Case Reports3 January 2023

Renal Sarcoidosis Presenting as Fanconi Syndrome

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    Fanconi syndrome is an extremely rare complication of renal sarcoidosis. We describe a case of biopsy-proven granulomatous interstitial nephritis secondary to sarcoidosis with the rare presenting feature of Fanconi syndrome. Our patient successfully received steroids initially, followed by mycophenolate and infliximab. These findings provide clinicians an important insight in recognizing this rare complication of sarcoidosis and opportunity to consider alternative regimens that can avoid or reduce side effects of first-line steroid therapy.


    Renal-limited sarcoidosis is rare, occurring in only 0.5% to 2% of cases (1, 2), and complete Fanconi syndrome secondary to granulomatous nephritis is extremely rare (3). Fanconi syndrome is a dysfunction of the proximal renal tubules, resulting in glycosuria, aminoaciduria, and type 2 renal tubular acidosis (4). In a large case series of patients with renal sarcoidosis, of 47 patients with granulomatous or nongranulomatous interstitial nephritis, only 1 patient (2%) presented with glucosuria, metabolic acidosis, and aminoaciduria (5). In another case series of 24 patients with sarcoid tubulointerstitial nephritis, 9 patients (37.5%) presented with glucosuria (6) but without other features of Fanconi syndrome. A large retrospective analysis of 31 patients with sarcoid-induced granulomatous interstitial nephritis failed to report any cases of Fanconi syndrome (7). To our knowledge, only 3 reported cases of Fanconi syndrome induced by sarcoidosis have been reported, with only 1 reported case of clinical improvement with corticosteroids (1, 2, 8), and no known reported cases of treatment success with alternative regimens. Rarity of this condition requires a high index of suspicion and low threshold for workup for accurate diagnosis and subsequent treatment and follow-up.


    We describe a case of secondary Fanconi syndrome confirmed with urine studies. Mycophenolate and infliximab, considered steroid-sparing and alternative therapy, respectively, were beneficial when steroids elicited intolerable side effects.

    Case Presentation

    A 48-year-old African American woman was admitted with marked hypercalcemia and impaired renal function. Her only symptom was unexpected weight loss over 3 months. She did not report pulmonary, cardiac, or gastrointestinal symptoms.

    Her medical history was significant for diabetes, which she developed after an episode of acute pancreatitis 2 months prior, hypertension, and remote stroke. Her home medications included carvedilol, baby aspirin, simvastatin, ergocalciferol, and insulin twice daily. Her family history was significant for a maternal aunt with multiple myeloma. Physical examination revealed a moderately obese female with normal vital signs. Her chest was clear, heart sounds were normal, jugular venous pressure was not elevated, and abdominal examination was unremarkable. There was a trace of peripheral edema below the knees bilaterally.

    Her initial laboratory investigations (Table 1) were notable for a creatinine of 189 umol/L, calcium 3.7 mmol/L, intact parathyroid hormone of 22 ng/L, 25-vitamin D was 59.9 nmol/L, 1,25 vitamin D pmol/L, and hemoglobin 124 g/L. Repeat laboratory values were obtained after volume resuscitation and revealed potassium of 3.1 mmol/L, bicarbonate 17 mmol/L, sodium 144 mmol/L, chloride 118 mmol/L, creatinine 159 umol/L, urea 5 mmol/L, calcium 3 mmol/L, magnesium 0.7 mmol/L, and phosphorus 0.48 mmol/L. Hemoglobin was 98 g/L. Chest X-ray 1 day after admission was normal.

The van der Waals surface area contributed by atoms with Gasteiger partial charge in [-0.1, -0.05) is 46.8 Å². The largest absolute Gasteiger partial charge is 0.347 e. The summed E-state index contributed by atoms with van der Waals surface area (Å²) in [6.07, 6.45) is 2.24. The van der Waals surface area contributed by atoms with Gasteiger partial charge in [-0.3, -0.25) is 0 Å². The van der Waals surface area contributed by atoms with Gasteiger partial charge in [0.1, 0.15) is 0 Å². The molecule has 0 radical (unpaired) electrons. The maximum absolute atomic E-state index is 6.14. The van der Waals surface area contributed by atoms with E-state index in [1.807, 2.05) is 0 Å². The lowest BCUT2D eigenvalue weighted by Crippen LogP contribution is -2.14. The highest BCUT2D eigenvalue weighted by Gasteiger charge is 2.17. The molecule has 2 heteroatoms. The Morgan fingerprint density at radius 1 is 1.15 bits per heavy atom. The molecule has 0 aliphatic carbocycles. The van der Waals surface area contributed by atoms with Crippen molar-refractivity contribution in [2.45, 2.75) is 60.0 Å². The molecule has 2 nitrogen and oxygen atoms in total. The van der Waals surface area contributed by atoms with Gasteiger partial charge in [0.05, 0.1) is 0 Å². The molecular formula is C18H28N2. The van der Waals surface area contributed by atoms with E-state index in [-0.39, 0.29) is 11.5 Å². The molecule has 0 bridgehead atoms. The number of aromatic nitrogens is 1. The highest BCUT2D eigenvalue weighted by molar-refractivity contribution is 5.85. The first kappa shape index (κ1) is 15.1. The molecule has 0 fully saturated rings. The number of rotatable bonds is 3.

Table 1. Serum Laboratory Results Before and After Volume Resuscitation and After Medical Therapy for Sarcoidosis
    Laboratory Test ResultsReference RangeAdmissionAfter Volume ResuscitationAfter 9 MonthsAfter 36 Months
    Glucose, mmol/L3.3–5.513.19.89.538.3
    Sodium, mmol/L136–145136144145130
    Potassium, mmol/L3.5–
    Chloride, mmol/L101–11110611810794
    Bicarbonate, mmol/L22–3221171820
    Blood urea nitrogen, mmol/L2.8–7.141558.213.6
    Creatinine, umol/L53–97.2189159141.4150
    Calcium, mmol/L2.15–2.53.732.62.4
    Ionized calcium, mmol/L1.15–
    Hemoglobin, g/L120–16012498120115
    Intact PTH, ng/L14–722289161
    PTH-RP, ng/L14–2713
    Albumin, g/dL g/L35–503541
    Magnesium, mmol/L0.66–1.070.780.70.990.95
    Phosphorus, mmol/L0.78–1.420.480.480.810.95
    Beta 2 microglobulin, mg/L1.16–2.528.53
    Vitamin D 25, nmol/L74.8–249.659.934.954.4
    Vitamin D 1,25, pmol/L43.2–172.879.279.2
    Angiotensin-converting enzyme level, nkat/L150–1116.7950150

    PTH = parathyroid hormone; RP = related protein.

    Admission laboratory values were the first set of serum investigations on admission, after volume resuscitation laboratory tests were done later the same day after intravenous normal saline resuscitation. The investigations at 9 months were done on low-dose prednisone, mycophenolate mofetil, and hydroxychloroquine. The laboratory investigations after 36 months were done after she was induced with infliximab, mycophenolate mofetil, and low-dose prednisone and withdrawn from the mycophenolate. – = where data were not available or measured.

    Initial management focused on treatment of her hypercalcemia: Ergocalciferol was stopped, and her volume depletion was treated with intravascular (IV) normal saline. She received IV pamidronate, intramuscular calcitonin, and aggressive repletion of her electrolytes, including potassium, magnesium, and phosphorus. Workup for secondary causes of hypercalcemia eliminated other causes, including primary hyperparathyroidism, humoral hypercalcemia of malignancy, and multiple myeloma. The 24-hour urine level was significant for 38.9 mmoL of magnesium, phosphorus 6750.7 mmoL, glucose 54,7 mmoL, and elevated levels of the amino acids hydroxyproline, citrulline, proline, alpha amino butyric acid, valine, homocysteine, and cysteine, which is consistent with Fanconi syndrome (Table 2). Urinalysis by dipstick showed pH of 5.5, no blood, protein was 1+, and glucose was elevated. Serum angiotensin-converting enzyme level was normal at 950 nkat/L. Renal biopsy was performed and showed a multinucleated giant cell present in the interstitium, interstitial nephritis, and noncaseating granulomas, consistent with renal sarcoidosis (Figure 1).